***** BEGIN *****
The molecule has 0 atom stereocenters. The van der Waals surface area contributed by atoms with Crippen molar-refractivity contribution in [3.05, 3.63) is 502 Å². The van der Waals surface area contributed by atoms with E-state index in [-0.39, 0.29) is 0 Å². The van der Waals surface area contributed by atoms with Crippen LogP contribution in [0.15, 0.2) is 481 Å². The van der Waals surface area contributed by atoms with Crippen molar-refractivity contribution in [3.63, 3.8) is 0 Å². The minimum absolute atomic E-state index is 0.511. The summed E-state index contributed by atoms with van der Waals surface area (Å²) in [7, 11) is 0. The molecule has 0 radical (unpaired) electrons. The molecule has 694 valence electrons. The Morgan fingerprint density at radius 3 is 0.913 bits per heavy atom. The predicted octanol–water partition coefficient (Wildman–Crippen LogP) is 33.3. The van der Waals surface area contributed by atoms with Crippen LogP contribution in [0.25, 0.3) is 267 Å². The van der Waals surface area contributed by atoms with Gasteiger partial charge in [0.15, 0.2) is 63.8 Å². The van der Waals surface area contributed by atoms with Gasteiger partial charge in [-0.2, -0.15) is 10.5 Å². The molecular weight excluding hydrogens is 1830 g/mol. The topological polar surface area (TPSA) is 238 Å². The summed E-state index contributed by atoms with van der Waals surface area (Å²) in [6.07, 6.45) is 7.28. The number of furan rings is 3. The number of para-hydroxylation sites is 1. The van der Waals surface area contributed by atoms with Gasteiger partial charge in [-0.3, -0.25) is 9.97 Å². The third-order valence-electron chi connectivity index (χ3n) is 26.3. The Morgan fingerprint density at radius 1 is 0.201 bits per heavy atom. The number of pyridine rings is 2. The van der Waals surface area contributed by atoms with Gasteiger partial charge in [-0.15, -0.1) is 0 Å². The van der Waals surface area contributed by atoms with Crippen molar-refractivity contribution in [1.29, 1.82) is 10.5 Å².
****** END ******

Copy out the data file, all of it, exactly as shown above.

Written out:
The molecule has 0 atom stereocenters. The van der Waals surface area contributed by atoms with Crippen molar-refractivity contribution in [3.05, 3.63) is 502 Å². The van der Waals surface area contributed by atoms with E-state index in [-0.39, 0.29) is 0 Å². The van der Waals surface area contributed by atoms with Crippen LogP contribution in [0.15, 0.2) is 481 Å². The van der Waals surface area contributed by atoms with Crippen molar-refractivity contribution in [3.63, 3.8) is 0 Å². The minimum absolute atomic E-state index is 0.511. The summed E-state index contributed by atoms with van der Waals surface area (Å²) in [7, 11) is 0. The molecule has 0 radical (unpaired) electrons. The molecule has 694 valence electrons. The Morgan fingerprint density at radius 3 is 0.913 bits per heavy atom. The predicted octanol–water partition coefficient (Wildman–Crippen LogP) is 33.3. The van der Waals surface area contributed by atoms with Crippen LogP contribution in [0.25, 0.3) is 267 Å². The van der Waals surface area contributed by atoms with Gasteiger partial charge in [0.15, 0.2) is 63.8 Å². The van der Waals surface area contributed by atoms with Gasteiger partial charge in [-0.2, -0.15) is 10.5 Å². The molecular weight excluding hydrogens is 1830 g/mol. The topological polar surface area (TPSA) is 238 Å². The summed E-state index contributed by atoms with van der Waals surface area (Å²) in [6.07, 6.45) is 7.28. The number of furan rings is 3. The number of para-hydroxylation sites is 1. The van der Waals surface area contributed by atoms with Gasteiger partial charge in [-0.3, -0.25) is 9.97 Å². The third-order valence-electron chi connectivity index (χ3n) is 26.3. The Morgan fingerprint density at radius 1 is 0.201 bits per heavy atom. The number of pyridine rings is 2. The van der Waals surface area contributed by atoms with Gasteiger partial charge in [-0.15, -0.1) is 0 Å². The van der Waals surface area contributed by atoms with Crippen molar-refractivity contribution in [1.29, 1.82) is 10.5 Å².